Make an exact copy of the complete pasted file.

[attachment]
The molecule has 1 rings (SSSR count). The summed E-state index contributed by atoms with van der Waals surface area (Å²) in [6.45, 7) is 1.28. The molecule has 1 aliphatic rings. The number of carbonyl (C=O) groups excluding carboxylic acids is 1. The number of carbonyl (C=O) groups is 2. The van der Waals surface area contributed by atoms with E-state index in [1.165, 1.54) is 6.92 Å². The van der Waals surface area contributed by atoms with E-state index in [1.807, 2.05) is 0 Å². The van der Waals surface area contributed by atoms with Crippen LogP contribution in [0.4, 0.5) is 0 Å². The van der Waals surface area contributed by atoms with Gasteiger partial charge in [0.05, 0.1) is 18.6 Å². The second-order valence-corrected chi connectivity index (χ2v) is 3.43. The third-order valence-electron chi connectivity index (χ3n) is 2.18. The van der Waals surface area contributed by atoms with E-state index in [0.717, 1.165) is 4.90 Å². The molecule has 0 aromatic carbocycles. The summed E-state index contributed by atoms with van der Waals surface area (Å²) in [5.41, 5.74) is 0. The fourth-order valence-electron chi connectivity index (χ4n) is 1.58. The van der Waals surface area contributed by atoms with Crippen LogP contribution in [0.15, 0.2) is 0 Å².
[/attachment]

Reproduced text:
The molecule has 1 rings (SSSR count). The summed E-state index contributed by atoms with van der Waals surface area (Å²) in [6.45, 7) is 1.28. The molecule has 1 aliphatic rings. The number of carbonyl (C=O) groups excluding carboxylic acids is 1. The number of carbonyl (C=O) groups is 2. The van der Waals surface area contributed by atoms with E-state index in [1.165, 1.54) is 6.92 Å². The van der Waals surface area contributed by atoms with E-state index in [1.807, 2.05) is 0 Å². The van der Waals surface area contributed by atoms with Crippen LogP contribution in [0.4, 0.5) is 0 Å². The van der Waals surface area contributed by atoms with Gasteiger partial charge in [0.05, 0.1) is 18.6 Å². The second-order valence-corrected chi connectivity index (χ2v) is 3.43. The third-order valence-electron chi connectivity index (χ3n) is 2.18. The van der Waals surface area contributed by atoms with E-state index in [0.717, 1.165) is 4.90 Å². The molecule has 0 aromatic carbocycles. The summed E-state index contributed by atoms with van der Waals surface area (Å²) in [5.41, 5.74) is 0. The fourth-order valence-electron chi connectivity index (χ4n) is 1.58. The van der Waals surface area contributed by atoms with Crippen LogP contribution in [0.15, 0.2) is 0 Å².